Domestic Violence Victim Confronts Director of “Secure Communities”
A Call for Help Led to Deportation Proceedings.
11.18.2010– Maria Bolanos, a domestic violence victim who’s call for help led to deportation proceedings, confronted David Venturella, director of the immigration enforcement program, “Secure Communities,” at today’s Woodrow Wilson Center panel discussion.
Bolanos demanded the program be ended and that her case be dropped immediately. “I do not want to be separated from my child. I am not a criminal. I ask that you terminate my case and all those under secure communities.” David Venturella refused to answer Maria’s petition and instead accused the Washington Post of inaccurate reporting. He refused to state whether the administration would stay her deportation.
Watch the dramatic video above or here: http://www.littleurl.net/0df8b3
Ms. Bolaños’ call for help resulted in her arrest when responding officers of Prince George’s County charged her with selling phone cards without a license. Though the charges were later dropped, Maria was placed into deportation proceedings through the ICE’s “Secure Communities” program. Her case and others like it highlight the dangers of the rapidly expanding federal program that matches fingerprints of those taken into police custody with the federal immigration database, creating a deportation dragnet of innocent people and victims like Maria.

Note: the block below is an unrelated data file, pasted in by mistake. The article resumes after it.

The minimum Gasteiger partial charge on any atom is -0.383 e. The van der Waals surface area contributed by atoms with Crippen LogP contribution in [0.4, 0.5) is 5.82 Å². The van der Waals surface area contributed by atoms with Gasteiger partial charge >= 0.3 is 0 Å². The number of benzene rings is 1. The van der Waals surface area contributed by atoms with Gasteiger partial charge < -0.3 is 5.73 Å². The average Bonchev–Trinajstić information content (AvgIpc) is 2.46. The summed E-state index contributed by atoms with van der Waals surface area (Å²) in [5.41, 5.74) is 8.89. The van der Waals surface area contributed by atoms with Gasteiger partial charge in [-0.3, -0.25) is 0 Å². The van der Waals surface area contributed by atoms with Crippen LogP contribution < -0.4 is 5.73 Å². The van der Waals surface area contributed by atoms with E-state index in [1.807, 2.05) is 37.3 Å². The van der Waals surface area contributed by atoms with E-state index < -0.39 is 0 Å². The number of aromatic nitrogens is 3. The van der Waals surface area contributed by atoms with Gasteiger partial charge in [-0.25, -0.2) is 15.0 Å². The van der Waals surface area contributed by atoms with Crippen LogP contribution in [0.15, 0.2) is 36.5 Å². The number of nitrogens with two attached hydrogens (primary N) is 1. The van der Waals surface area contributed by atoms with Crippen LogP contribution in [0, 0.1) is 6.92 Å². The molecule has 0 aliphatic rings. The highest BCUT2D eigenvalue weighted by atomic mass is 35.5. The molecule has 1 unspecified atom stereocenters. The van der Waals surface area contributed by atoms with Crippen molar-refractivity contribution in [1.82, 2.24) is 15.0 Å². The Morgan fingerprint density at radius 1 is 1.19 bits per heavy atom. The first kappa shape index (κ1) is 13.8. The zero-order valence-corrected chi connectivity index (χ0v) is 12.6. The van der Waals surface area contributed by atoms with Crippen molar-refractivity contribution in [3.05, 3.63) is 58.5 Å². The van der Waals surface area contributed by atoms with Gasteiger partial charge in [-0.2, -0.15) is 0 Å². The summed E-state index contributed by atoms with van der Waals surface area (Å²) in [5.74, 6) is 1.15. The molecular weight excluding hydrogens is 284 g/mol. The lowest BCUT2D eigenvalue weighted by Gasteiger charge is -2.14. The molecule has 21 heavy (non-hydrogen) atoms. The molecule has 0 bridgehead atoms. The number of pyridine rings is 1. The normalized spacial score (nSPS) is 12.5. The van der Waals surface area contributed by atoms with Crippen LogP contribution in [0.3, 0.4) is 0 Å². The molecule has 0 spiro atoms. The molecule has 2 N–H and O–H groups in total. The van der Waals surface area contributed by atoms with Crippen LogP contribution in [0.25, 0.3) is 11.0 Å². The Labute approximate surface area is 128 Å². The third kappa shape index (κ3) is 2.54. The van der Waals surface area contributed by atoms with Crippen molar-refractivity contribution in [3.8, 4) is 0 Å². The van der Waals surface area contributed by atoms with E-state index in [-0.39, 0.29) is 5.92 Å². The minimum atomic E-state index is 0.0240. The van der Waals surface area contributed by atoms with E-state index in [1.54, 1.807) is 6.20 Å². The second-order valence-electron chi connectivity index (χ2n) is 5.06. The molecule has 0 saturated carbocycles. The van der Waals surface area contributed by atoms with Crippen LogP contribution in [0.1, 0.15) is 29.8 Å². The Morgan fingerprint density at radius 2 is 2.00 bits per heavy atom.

ICE is forcing the program upon at least three counties that have voted to not participate in the program due to its secretive nature and evidence of its damage to community and police relations. Those counties (Santa Clara, CA, San Francisco, and Arlington, VA) cite examples like Bolanos as reason for opting out of participation.
Maria’s courageous step to keep her family together and fight her deportation remains to be answered by the Obama Administration. She was joined by dozens of protestors outside as well as representatives from the AFL-CIO, Legal Momentum and other groups fighting domestic violence, as well as CASA de Maryland and the National Day Laborer Organizing Network.
Posted by Deport Nation on Thursday, November 18, 2010.
There were several tense moments today when David Venturella, the assistant director of Secure Communities, addressed a room full of immigration advocates at the Woodrow Wilson Center.
“This is a tough topic,” Venturella said during his opening remarks. “I understand it elicits a lot of emotion.”
At one point, Maria Bolanos, a domestic violence victim who’s call for help led to deportation proceedings, confronted David Venturella.
“I called the police after a fight with my partner. I thought they would help me,” said Bolanos, through Ashwini Jaisingh, a translator and organizer with Casa De Maryland. “But through this the police turned me over to ICE, and now I have a deportation order.”
Bolanos has a 21-month old daughter and asked Venturella to dismiss her case immediately.
Venterella said he did not want to discuss the case publicly, but told Bolanos her case “was not a Secure Communities referral.”
Several attorneys in the room offered other examples of cases where their clients had been turned over to ICE after they were taken into police custody after domestic violence disputes.